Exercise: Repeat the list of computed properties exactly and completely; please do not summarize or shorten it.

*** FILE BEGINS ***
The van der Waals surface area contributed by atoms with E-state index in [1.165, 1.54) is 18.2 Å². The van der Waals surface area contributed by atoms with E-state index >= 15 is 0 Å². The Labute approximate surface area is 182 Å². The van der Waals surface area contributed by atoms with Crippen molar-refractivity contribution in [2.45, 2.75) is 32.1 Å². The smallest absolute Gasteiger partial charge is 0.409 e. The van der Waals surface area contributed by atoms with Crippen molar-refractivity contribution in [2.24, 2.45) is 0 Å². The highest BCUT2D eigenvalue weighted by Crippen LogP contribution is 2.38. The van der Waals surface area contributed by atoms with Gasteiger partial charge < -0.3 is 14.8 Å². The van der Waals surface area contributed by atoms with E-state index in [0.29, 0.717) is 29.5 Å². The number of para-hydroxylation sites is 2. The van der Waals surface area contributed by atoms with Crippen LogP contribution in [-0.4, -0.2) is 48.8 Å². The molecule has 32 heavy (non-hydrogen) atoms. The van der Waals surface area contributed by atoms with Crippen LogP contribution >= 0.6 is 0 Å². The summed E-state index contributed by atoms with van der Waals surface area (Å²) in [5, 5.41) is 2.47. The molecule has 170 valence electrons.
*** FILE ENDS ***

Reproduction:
The van der Waals surface area contributed by atoms with E-state index in [1.165, 1.54) is 18.2 Å². The van der Waals surface area contributed by atoms with E-state index >= 15 is 0 Å². The Labute approximate surface area is 182 Å². The van der Waals surface area contributed by atoms with Crippen molar-refractivity contribution in [2.45, 2.75) is 32.1 Å². The smallest absolute Gasteiger partial charge is 0.409 e. The van der Waals surface area contributed by atoms with Crippen molar-refractivity contribution in [2.24, 2.45) is 0 Å². The highest BCUT2D eigenvalue weighted by Crippen LogP contribution is 2.38. The van der Waals surface area contributed by atoms with Gasteiger partial charge < -0.3 is 14.8 Å². The van der Waals surface area contributed by atoms with E-state index in [0.29, 0.717) is 29.5 Å². The number of para-hydroxylation sites is 2. The van der Waals surface area contributed by atoms with Crippen LogP contribution in [-0.4, -0.2) is 48.8 Å². The molecule has 32 heavy (non-hydrogen) atoms. The van der Waals surface area contributed by atoms with Crippen LogP contribution >= 0.6 is 0 Å². The summed E-state index contributed by atoms with van der Waals surface area (Å²) in [5, 5.41) is 2.47. The molecule has 170 valence electrons.